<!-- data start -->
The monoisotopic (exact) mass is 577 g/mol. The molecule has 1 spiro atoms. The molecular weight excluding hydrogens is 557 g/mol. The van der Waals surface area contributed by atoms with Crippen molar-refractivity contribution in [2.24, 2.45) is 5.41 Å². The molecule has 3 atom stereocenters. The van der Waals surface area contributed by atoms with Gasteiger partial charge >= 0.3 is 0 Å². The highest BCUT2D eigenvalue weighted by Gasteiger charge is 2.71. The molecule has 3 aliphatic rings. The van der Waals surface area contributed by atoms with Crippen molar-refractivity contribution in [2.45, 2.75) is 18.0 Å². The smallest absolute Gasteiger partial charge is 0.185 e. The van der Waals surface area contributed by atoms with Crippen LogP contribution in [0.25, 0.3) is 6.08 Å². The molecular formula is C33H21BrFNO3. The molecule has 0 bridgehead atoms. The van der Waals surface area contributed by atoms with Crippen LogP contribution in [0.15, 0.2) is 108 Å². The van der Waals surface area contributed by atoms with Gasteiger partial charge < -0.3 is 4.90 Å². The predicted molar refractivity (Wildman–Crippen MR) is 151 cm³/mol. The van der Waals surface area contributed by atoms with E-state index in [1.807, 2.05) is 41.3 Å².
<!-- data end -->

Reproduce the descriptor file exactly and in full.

The monoisotopic (exact) mass is 577 g/mol. The molecule has 1 spiro atoms. The molecular weight excluding hydrogens is 557 g/mol. The van der Waals surface area contributed by atoms with Crippen molar-refractivity contribution in [2.24, 2.45) is 5.41 Å². The molecule has 3 atom stereocenters. The van der Waals surface area contributed by atoms with Gasteiger partial charge >= 0.3 is 0 Å². The highest BCUT2D eigenvalue weighted by Gasteiger charge is 2.71. The molecule has 3 aliphatic rings. The van der Waals surface area contributed by atoms with Crippen molar-refractivity contribution in [2.45, 2.75) is 18.0 Å². The smallest absolute Gasteiger partial charge is 0.185 e. The van der Waals surface area contributed by atoms with Crippen LogP contribution in [0.25, 0.3) is 6.08 Å². The molecular formula is C33H21BrFNO3. The molecule has 0 bridgehead atoms. The van der Waals surface area contributed by atoms with Crippen LogP contribution in [0.15, 0.2) is 108 Å². The van der Waals surface area contributed by atoms with Gasteiger partial charge < -0.3 is 4.90 Å². The predicted molar refractivity (Wildman–Crippen MR) is 151 cm³/mol. The van der Waals surface area contributed by atoms with E-state index in [1.807, 2.05) is 41.3 Å².